The ultimate goal of determining g^(t) in Fig. 3 is to deconvolve y(t) from the air sampler to obtain the original concentration series x(t) using a number of deconvolution techniques. In the present study, we used the deconvolution method based on the Wiener theorem (Lin and Jin, 2013). The theorem provides the Wiener convolution filter h(t) so that x(t) can be estimated as follows:

(12) x ^ ( t ) = i = - h ( i ) y ( t - i ) = h ( t ) × y ( t ) ,

where y(t) is the measured concentration, and x^(t) an estimate of x(t). In the frequency domain, Eq. (12) may be rewritten as a product of two scalars:

(13) X ^ ( f ) = H ( f ) Y ( f ) ,

where X^(f), H(f) and Y(f) are the Fourier transforms of x^(t), h(t) and y(t), respectively. The Wiener convolution filter h(t) is derived from the minimization of the mean square error:

(14) ϵ ( f ) = E X ( f ) - X ^ ( f ) 2 ,

with E denoting the expectation. When Eqs. (7b) and (13) are substituted into Eq. (14) and the quadratic is expanded, the mean square error ϵ(f) can be differentiated with respect to H(f) and the derivative dϵ(f)dH(f) is set to zero to achieve the minimization; under the assumption that the noise N(f) is independent of X(f), H(f) is derived as

(15) H ( f ) = G ( f ) S ( f ) G ( f ) 2 S ( f ) + N ( f ) ,

where G(f) is the Fourier transform of g^(t) derived from the second lab experiment described above S(f)=E|X(f)|2 and N(f)=E|N(f)|2 are the mean power spectral densities of the original concentration series x(t) and the noise n(t), respectively. Equation (15) could be rewritten as

(16) H ( f ) = 1 G ( f ) G ( f ) 2 G ( f ) 2 + N ( f ) / S ( f ) = 1 G ( f ) G ( f ) 2 G ( f ) 2 + 1 / SNR ( f ) ,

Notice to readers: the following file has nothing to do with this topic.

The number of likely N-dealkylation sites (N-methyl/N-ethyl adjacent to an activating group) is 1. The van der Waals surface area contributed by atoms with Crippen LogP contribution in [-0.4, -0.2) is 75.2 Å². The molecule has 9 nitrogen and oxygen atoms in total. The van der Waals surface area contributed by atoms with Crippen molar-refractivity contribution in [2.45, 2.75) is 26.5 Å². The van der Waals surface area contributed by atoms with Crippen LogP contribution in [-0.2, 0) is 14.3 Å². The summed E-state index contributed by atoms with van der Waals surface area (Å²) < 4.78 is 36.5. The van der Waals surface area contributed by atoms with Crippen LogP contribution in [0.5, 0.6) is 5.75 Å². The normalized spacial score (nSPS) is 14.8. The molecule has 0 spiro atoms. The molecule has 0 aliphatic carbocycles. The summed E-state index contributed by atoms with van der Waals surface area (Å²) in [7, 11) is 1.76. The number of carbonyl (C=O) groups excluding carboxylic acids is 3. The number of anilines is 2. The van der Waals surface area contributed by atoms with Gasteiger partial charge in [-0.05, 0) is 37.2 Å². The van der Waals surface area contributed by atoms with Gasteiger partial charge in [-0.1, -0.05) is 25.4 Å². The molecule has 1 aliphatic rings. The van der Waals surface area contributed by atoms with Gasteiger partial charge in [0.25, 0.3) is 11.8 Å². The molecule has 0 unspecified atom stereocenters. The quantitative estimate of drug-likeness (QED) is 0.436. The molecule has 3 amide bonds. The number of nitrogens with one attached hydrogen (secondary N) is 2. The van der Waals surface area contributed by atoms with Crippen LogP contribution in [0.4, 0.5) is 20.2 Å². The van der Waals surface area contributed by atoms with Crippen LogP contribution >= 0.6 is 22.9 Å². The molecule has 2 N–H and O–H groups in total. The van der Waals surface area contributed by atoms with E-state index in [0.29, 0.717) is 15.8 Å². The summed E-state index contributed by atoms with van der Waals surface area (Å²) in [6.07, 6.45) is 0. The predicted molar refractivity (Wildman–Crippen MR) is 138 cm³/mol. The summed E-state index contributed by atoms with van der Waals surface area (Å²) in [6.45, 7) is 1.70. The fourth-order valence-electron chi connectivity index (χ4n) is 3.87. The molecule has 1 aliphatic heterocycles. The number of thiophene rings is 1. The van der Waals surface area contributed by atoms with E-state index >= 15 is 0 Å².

where SNR(f)=S(f)/N(f) is the signal-to-noise ratio.

Substituting Eq. (16) into Eq. (13), X^(f), the Fourier transform of x^(t), is derived. The deconvolution is completed with the inverse Fourier transform of X^(f) to give x^(t), the estimated air concentrations. The deconvolved series of CH4 and CO2 restored with the Wiener convolution filter are shown in Fig. 4a and b, and the correlation coefficients between the deconvoluted results and the online measurements with the CRDS analyzer are 0.93 and 0.79 for CH4 and CO2 (Fig. 4e and h), higher than those between the original air sampler measurement and the CRDS analyzer. These results indicate the effectiveness of the Wiener theorem in deconvolving a smoothed series to a much higher time resolution while accounting for noise. The restored series is improved in terms of time resolution, from about 20 s mentioned above to about 3–4 s after the deconvolution. The lab test data from the online measurements contain strong high-frequency components, artificially manipulated to provide an extreme case for testing the deconvolution algorithm. Such high frequencies lead to some residual noise in the deconvolved results, primarily as a result of choosing the cutoff frequencies for the mean power spectral densities S(f) and N(f). Nevertheless, such a situation will be improved for sampling in the real atmosphere where sub-second high-frequency variations are not common.

4 Field application

To apply the UAV-based measurement system described above to atmospheric measurements of CO2 and CH4, flights were made at the Shagang Group located in Jiangsu, China, on 28 December 2021. The Shagang Group is a major iron and steel company on the south shore of the Yangtze River (31.9704 N, 120.6443 E). The company produces over 40×106 t of steel each year, making it one of China's top five steel producers. On-site coke making for iron production is located in the western part of the Shagang steel complex. The coke-making process is to dry distill coal in a coking oven at  1000 C temperature to boil off volatile components to form coke (metallic coal). During coke production, combustion of coking oven gas, blast furnace gas from steel making and coal tar plus light oil for heating the coking oven are the main CO2 and CH4 emission sources.